Pulp Fiction co-writer and director Roger Avary talks about directing UnWind and collaborating with his daughter, Gala.
We recently posted that Roger Avary, who co-wrote and won an Oscar alongside Quentin Tarantino for Pulp Fiction, has been signed on to direct the YA adaptation of Neal Shusterman‘s UnWind. A surprising choice, given that he hadn’t directed anything in the past 12 years. However, according to Avary during an interview with Deadline, Constantin co-president Robert Kulzer approached him with the project, stating that they couldn’t use a “YA formula” to make it successful (as they did with the flawed The Mortal Instruments: City of Bones.)
“Robert told me, ‘I need you to be dangerous with this’,” explains Avary, “’Make a bold film that asks questions when people leave, but also feels like a total unique experience.’”
“I want Unwind to affect people. A lot of my movies because they’ve been social satire, and frankly because I was a younger filmmaker at the time – a lot of them have been misunderstood, particularly in regards to exactly what that the message was,” says Avary who warns that it’s not the anticipated onscreen violence that’s dangerous in Shusterman’s tomes, “it’s the themes.”
After Avary had read the books, he found it reminded him of one of his favorite novels, The Wanting Seed by Anthony Burgess, but found UnWind had a “much better engine” and it “wasn’t as bleak.” He obviously decided it was something he could work it. Plus, he had the approval of his daughter, Gala, who is co-writing the screenplay for the film. Gala explains the difference between UnWind and the Lionsgate products:
“When you look at movies like Hunger Games or Divergent, they’re so overly stylized. It’s not a world of our own. I don’t believe those characters. But with Unwind — if we took one step to the left, we could be these characters.”
Roger seems to have found a niche with working with his daughter:
“Working with my daughter has been critically important to making Unwind,” says Avary about getting the pic’s voice down pat. “I want this movie to be a call to action, a manifesto.” He adds, “Kids are smart. They have good bullshit meters. They can tell if you’re speaking down to them,”
In regards to getting a feel for the films aesthetics, it certainly sounds like he’s not trying to make this overly stylized in the way that The Hunger Games or Divergent were, but he likens his approach to acclaimed filmmaker David Cronenberg (eXistenz, Crash, Videodrome), who has a style all his own.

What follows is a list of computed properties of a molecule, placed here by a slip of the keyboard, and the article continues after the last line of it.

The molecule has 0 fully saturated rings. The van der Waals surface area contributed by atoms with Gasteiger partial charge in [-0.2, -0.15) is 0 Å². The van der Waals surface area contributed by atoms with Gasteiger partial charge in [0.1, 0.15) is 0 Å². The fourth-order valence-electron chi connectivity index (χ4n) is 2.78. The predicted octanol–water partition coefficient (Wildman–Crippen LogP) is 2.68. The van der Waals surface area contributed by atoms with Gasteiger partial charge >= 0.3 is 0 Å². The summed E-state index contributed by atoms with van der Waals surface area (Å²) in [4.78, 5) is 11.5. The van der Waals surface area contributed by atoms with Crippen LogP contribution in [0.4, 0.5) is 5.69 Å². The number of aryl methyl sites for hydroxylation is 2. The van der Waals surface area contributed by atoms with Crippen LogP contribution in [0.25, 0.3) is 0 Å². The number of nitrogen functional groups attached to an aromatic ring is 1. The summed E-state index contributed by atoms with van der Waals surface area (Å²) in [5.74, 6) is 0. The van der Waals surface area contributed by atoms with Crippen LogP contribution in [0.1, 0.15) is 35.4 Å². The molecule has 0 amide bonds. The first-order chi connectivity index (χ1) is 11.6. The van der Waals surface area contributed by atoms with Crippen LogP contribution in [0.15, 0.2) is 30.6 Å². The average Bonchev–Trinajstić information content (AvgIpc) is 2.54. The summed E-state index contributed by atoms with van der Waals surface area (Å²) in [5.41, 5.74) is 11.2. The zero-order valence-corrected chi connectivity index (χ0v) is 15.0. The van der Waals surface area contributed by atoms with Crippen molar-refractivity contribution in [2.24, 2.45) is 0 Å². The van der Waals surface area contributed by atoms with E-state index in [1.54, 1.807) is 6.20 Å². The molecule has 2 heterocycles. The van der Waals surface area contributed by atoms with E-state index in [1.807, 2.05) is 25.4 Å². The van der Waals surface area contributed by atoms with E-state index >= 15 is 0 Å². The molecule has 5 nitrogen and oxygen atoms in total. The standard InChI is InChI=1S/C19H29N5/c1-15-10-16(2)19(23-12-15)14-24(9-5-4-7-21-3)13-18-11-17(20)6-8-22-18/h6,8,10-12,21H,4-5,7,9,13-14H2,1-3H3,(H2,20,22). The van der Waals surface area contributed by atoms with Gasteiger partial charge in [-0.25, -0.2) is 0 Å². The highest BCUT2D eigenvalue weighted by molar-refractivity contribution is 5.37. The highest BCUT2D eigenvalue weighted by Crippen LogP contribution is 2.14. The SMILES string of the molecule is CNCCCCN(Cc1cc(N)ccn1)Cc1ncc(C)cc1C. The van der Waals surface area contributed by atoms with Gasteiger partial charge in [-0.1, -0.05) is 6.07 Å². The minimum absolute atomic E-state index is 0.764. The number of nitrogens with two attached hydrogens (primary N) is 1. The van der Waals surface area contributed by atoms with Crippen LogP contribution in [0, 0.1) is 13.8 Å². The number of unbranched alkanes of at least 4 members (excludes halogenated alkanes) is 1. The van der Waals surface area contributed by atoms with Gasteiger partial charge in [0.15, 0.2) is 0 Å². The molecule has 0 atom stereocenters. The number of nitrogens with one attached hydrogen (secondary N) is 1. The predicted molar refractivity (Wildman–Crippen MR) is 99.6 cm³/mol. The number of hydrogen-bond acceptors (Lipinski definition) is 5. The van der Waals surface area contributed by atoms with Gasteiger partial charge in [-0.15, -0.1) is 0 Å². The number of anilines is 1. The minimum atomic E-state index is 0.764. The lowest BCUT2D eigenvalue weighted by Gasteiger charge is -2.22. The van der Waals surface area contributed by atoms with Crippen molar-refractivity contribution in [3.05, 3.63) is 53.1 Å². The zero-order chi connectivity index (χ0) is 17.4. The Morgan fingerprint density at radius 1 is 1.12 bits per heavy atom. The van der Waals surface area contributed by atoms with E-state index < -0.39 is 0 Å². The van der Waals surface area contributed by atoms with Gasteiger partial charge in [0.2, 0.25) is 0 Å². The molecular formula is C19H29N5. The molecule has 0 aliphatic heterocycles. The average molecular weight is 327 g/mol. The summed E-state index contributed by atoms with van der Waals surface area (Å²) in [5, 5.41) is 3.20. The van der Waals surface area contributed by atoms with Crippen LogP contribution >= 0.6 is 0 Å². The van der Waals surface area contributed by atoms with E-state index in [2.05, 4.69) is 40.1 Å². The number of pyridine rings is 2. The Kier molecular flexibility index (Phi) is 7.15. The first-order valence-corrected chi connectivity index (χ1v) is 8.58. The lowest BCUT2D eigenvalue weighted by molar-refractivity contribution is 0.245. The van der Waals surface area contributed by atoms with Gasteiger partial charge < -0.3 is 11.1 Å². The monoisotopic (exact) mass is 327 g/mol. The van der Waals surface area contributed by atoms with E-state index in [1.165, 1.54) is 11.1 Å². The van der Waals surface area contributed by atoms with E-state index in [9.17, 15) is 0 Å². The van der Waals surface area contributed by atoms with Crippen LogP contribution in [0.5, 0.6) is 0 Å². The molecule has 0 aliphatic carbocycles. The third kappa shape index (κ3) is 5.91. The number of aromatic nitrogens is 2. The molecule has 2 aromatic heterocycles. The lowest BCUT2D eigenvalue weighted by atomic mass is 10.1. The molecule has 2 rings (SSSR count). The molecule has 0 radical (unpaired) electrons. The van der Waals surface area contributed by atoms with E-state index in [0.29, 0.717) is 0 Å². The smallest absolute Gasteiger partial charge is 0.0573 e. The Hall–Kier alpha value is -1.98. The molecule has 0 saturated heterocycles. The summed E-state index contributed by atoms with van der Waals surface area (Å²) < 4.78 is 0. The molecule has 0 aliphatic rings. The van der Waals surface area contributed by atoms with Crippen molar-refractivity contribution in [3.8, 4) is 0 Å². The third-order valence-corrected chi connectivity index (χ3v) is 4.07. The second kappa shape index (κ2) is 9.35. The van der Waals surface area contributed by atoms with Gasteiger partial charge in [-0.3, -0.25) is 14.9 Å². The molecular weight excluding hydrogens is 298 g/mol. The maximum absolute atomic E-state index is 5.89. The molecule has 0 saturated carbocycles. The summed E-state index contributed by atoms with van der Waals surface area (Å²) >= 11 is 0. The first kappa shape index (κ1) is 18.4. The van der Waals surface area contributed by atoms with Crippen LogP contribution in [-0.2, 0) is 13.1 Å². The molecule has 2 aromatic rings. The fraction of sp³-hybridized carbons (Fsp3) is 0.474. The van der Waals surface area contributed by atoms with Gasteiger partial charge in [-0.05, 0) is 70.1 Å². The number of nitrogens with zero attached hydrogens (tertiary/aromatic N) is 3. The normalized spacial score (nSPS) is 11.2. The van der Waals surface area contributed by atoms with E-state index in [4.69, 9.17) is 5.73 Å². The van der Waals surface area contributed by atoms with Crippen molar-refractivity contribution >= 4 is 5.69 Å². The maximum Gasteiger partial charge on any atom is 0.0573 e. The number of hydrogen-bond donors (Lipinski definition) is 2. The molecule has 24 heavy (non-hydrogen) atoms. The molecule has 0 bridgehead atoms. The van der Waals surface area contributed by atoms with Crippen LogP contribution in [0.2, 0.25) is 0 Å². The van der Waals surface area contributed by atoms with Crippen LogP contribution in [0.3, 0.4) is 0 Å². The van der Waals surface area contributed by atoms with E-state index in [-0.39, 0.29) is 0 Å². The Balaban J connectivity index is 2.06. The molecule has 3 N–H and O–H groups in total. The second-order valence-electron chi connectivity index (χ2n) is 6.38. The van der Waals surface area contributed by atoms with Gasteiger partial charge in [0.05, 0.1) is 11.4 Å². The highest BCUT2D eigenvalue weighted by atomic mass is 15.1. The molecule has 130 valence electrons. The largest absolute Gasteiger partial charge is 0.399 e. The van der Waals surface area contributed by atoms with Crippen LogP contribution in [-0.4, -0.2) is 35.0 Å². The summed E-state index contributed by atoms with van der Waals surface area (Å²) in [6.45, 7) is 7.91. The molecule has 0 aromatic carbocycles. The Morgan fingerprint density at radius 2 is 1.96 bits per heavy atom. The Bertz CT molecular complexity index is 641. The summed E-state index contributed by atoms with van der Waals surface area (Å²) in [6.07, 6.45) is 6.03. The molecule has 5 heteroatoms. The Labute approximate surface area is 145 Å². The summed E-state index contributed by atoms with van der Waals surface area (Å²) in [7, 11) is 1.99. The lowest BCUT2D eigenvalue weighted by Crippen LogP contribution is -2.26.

We may also see cinematography on a sort of crossover of past and future landscapes, inspired by artist Simon Stålenhag, which would make sense for this type of story. This means there would be futuristic elements in present day society that give it a more realistic look of how things can look like in a not-too-distant future.
“I’m a student of David Cronenberg’s work, so I started looking at his early movies where he was relying on architecture and volumes of space to represent the inner psyche of his characters.”
As for the cast, he did talk about one particular actor playing against-type for what he’s normally been given, and that’s Jay Baruchel (How to Train Your Dragon, This is the End), who will be playing the Juvey officer Nelson after the runaway trio:
“Jay is a comedian by nature, but always plays someone who is likable. I wanted to use Jay in an opposite way; he can be scary and has a driven side that I want to exploit.”
It’s taken a long time for Roger Avary to get to this point in his life, and it isn’t without hardship. People may not like the choice of this director due to his time in prison (he pled guilty and was sentenced for gross vehicular manslaughter while intoxicated, having killed a passenger and injuring his wife in a collision,) but he knows he’s changed as a filmmaker after that time.
“After being incarcerated, after being released, it’s not any small statement. Everyday I wake up and think how I can make the world a better place. What can I do to honor the loss of life? This movie is a part of that.”
UnWind is set in a dystopian society in which those under 17 years of age, particularly those who don’t follow society’s standards, may be forced to have their bodies – organs, limbs, and all – taken apart, or unwound, to serve a better purpose to other better-behaved, well-adjusted humans. We see the story through the eyes of three teens, all from different backgrounds, who are forced together to try to survive.
To watch the video interview with Roger and Gala, go to Deadline